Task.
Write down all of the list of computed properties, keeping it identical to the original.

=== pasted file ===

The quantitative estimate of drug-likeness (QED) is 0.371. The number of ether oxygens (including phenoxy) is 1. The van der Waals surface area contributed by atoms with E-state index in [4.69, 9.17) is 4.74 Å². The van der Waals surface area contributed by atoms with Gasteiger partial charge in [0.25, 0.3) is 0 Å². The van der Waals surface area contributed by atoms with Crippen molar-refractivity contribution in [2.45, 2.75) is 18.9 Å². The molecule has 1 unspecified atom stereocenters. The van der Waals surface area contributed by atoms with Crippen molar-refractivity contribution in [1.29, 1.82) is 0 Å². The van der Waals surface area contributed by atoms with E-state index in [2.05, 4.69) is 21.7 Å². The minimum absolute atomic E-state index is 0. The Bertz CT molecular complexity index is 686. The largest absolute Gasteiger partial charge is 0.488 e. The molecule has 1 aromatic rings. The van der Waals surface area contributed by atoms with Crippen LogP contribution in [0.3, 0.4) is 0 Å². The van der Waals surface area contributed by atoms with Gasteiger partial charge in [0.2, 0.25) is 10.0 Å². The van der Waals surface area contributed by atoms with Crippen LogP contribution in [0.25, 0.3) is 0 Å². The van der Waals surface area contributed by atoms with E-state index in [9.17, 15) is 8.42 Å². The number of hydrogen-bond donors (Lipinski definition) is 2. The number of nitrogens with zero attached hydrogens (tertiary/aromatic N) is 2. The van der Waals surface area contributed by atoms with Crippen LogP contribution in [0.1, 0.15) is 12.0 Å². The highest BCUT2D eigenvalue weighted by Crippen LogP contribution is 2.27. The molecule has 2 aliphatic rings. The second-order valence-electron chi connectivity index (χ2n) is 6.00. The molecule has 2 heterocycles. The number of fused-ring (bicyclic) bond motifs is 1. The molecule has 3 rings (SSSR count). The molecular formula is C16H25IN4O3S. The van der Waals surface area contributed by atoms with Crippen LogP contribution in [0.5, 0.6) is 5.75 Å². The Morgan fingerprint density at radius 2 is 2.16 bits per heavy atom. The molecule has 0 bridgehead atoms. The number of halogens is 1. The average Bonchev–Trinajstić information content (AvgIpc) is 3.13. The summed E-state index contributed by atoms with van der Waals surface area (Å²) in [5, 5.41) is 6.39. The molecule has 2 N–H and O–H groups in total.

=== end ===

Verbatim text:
The quantitative estimate of drug-likeness (QED) is 0.371. The number of ether oxygens (including phenoxy) is 1. The van der Waals surface area contributed by atoms with E-state index in [4.69, 9.17) is 4.74 Å². The van der Waals surface area contributed by atoms with Gasteiger partial charge in [0.25, 0.3) is 0 Å². The van der Waals surface area contributed by atoms with Crippen molar-refractivity contribution in [2.45, 2.75) is 18.9 Å². The molecule has 1 unspecified atom stereocenters. The van der Waals surface area contributed by atoms with Crippen molar-refractivity contribution in [1.29, 1.82) is 0 Å². The van der Waals surface area contributed by atoms with E-state index in [2.05, 4.69) is 21.7 Å². The minimum absolute atomic E-state index is 0. The Bertz CT molecular complexity index is 686. The largest absolute Gasteiger partial charge is 0.488 e. The molecule has 1 aromatic rings. The van der Waals surface area contributed by atoms with Crippen LogP contribution in [0.3, 0.4) is 0 Å². The van der Waals surface area contributed by atoms with Gasteiger partial charge in [0.2, 0.25) is 10.0 Å². The van der Waals surface area contributed by atoms with Crippen LogP contribution in [0.25, 0.3) is 0 Å². The van der Waals surface area contributed by atoms with E-state index in [9.17, 15) is 8.42 Å². The number of hydrogen-bond donors (Lipinski definition) is 2. The number of nitrogens with zero attached hydrogens (tertiary/aromatic N) is 2. The van der Waals surface area contributed by atoms with Crippen LogP contribution in [0.1, 0.15) is 12.0 Å². The highest BCUT2D eigenvalue weighted by Crippen LogP contribution is 2.27. The molecule has 2 aliphatic rings. The second-order valence-electron chi connectivity index (χ2n) is 6.00. The molecule has 2 heterocycles. The number of fused-ring (bicyclic) bond motifs is 1. The molecule has 3 rings (SSSR count). The molecular formula is C16H25IN4O3S. The van der Waals surface area contributed by atoms with Crippen LogP contribution in [0.5, 0.6) is 5.75 Å². The Morgan fingerprint density at radius 2 is 2.16 bits per heavy atom. The molecule has 0 bridgehead atoms. The number of halogens is 1. The average Bonchev–Trinajstić information content (AvgIpc) is 3.13. The summed E-state index contributed by atoms with van der Waals surface area (Å²) in [5, 5.41) is 6.39. The molecule has 2 N–H and O–H groups in total.